Mysterious Had Print Discovered In An Ancient Moat Around Yerushalayim
The Israel Antiquities Authority uncovered elements of the city’s fortifications and an intriguing carved hand imprint as they dug along Sultan Suleiman Street, between the Damascus Gate and the Lions’ Gate.
The excavations were carried out before infrastructure work by the Moriah Development Corporation. The team uncovered part of an ancient defensive moat, believed to date back to the 10th century CE or earlier.
Among the findings was a carved hand imprint that remains a mystery.
Zubair Adawi, Israel Antiquities Authority excavation director, uncovered the moat below the main street. According to Adawi, “The moat, surrounding the entire Old City, dates back about 1,000 years to the 10th century CE or earlier, and its function was to prevent the enemy besieging Jerusalem from approaching the walls and breaking into the city.”
The impressive walls and gates of the Old City visible today were built in the sixteenth century by the Turkish Ottoman Sultan Suleiman I, the Magnificent.
“The earlier fortification walls that surrounded the ancient city of Jerusalem were much stronger,” says Dr. Amit Re’em, Jerusalem Region Director at the Israel Antiquities Authority.
“Armies trying to capture the city in the Middle Ages had to cross the deep moat, and behind it, two additional thick fortification walls, while the defenders of the city on the walls rained down on them fire and sulfur. As if this wasn’t enough, there were secret tunnels in the fortifications, some of them uncovered by the Israel Antiquities Authority archaeologists in previous excavations, whereby the city defenders could emerge into the moat and attack the enemy by surprise, and then disappear back into the city.”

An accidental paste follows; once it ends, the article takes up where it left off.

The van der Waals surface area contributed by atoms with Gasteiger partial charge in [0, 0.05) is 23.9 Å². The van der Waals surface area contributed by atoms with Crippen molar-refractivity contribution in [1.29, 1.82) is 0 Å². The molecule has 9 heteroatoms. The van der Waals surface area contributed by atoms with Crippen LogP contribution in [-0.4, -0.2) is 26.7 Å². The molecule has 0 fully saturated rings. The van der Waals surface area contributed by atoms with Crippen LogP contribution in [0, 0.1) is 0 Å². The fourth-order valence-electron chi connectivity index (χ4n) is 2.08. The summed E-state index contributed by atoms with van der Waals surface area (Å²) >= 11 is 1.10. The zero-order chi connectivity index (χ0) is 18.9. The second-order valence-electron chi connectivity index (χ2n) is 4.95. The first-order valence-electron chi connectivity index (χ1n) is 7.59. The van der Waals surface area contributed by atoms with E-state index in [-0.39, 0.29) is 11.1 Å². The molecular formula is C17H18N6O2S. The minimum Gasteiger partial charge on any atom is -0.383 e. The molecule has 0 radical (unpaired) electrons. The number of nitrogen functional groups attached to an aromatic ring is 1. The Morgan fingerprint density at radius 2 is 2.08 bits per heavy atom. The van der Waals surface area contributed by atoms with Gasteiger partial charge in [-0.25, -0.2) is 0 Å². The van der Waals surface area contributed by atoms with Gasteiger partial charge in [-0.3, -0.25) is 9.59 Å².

During the excavation, a mysterious hand imprint was found carved in the moat wall. To date, archaeologists have not deciphered the meaning of this carving. “Does it symbolize something? Does it point to a specific nearby element? Or is it just a local prank? Time may tell,” say the researchers.
According to Eli Escuzido, Director of the Israel Antiquities Authority: “Many dreamed about and fought for Jerusalem, and the city fortifications are a silent testimony. The archaeological finds enable us to visualize the dramatic events and the upheavals that the city underwent. One can imagine the tumult and almost smell the battle smoke. We are daily unraveling the city’s intensive military history, and we will make great efforts to exhibit the findings to the public. “
Photo: Yuli Schwartz, Antiquities Authority.